Have you ever sat in school and thought ‘why do I need to know this for the real world?’. Talking to some of the OCL national staff, this was certainly the case for a lot of us (sorry Maths - you came up a lot!) But actually, there are heaps of skills, knowledge and behaviours we carry with us without even thinking about how we have taken these straight from the classroom into our working lives.
Putting aside the obvious that some of us take for granted (such as reading, writing, basic math), let’s start with classroom behaviour. At the start of the year, teachers set out their expectations for how classroom behaviour should be – a classroom contract if you will. These will include things like ‘hands up’, ‘no talking over others’, ‘mobile phones away’. Getting used to these behaviours and abiding by them from a young age sets you in good stead for meetings in the workplace. Whilst this may not be a normal practice at your work, to list the rules the group would like to adhere to, there’ll certainly be an expectation there for you to behave appropriately.
Dealing with feedback is part of everyday life, be it in a personal context or work context. As we learn to navigate the world, this is something we are taught to do from a very young age, and honed-in on during our school days. Particularly in the later years of secondary school, teachers are more descriptive with their feedback, and may offer ‘do-wells’ and ‘do-differentlys’. This prepares you for the working world as you will be in receipt of feedback (positive and what can feel like negative) each day at work. Learning to accept feedback is just as much of a skill as giving it, and something our teachers are trying to help us with!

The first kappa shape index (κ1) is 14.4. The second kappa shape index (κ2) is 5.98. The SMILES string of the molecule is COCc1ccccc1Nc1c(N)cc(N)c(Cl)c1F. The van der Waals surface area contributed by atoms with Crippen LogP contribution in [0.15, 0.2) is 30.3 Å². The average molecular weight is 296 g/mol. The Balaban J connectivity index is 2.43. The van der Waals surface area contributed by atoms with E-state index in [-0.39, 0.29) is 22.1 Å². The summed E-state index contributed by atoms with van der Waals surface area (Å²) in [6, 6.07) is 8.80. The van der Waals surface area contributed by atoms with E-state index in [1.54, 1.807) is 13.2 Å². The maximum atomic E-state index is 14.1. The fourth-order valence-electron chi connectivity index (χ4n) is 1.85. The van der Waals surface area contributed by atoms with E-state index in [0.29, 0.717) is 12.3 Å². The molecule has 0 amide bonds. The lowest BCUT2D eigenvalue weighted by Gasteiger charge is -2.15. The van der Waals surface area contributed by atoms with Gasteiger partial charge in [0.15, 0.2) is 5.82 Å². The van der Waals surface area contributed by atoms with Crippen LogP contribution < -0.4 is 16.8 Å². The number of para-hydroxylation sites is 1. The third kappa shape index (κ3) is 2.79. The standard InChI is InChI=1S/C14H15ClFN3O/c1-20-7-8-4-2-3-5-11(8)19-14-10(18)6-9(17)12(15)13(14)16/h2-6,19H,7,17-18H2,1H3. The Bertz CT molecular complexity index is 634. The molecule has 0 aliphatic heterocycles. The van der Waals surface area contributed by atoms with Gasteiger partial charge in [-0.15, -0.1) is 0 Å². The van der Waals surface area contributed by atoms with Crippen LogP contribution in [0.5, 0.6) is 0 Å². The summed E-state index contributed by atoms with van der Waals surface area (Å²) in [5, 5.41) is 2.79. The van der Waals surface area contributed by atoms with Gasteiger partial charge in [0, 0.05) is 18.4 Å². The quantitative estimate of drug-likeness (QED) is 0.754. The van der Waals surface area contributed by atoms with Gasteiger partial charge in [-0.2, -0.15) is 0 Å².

How much do you have to do on your to do list today? I bet there are deadlines you need to meet coming up soon. Setting homework deadlines where children are encouraged to continue work at a pace not set by teachers is vital to learning or organise yourself and your workload in later life. Most of us think we gather this skill once we enter the workplace, but actually we are learning to develop this throughout our time at school – whether we were successful or not!
Communication and public speaking may not be your thing, but its definitely something your teachers will have encouraged. Outside of the performance element of drama, it’s likely you’d have done a fair amount of public speaking without even realising. Simply asking and answering questions in class or taking turns to read literature aloud are two examples of helping to build up confidence to speak up. Most of us would have assumed we were picked on to read either because we think we are good at it, or because our teachers wanted to keep our attention focussed (possibly both) but actually, it’s great preparation for life outside of education.
And of course, sometimes you will need to work out the degrees of a triangle, or entering into a conversation about Lord of the Flies will help you socially, but maybe take some time today to think about all the other things you learned at school. You’d be surprised how much you’ll come up with!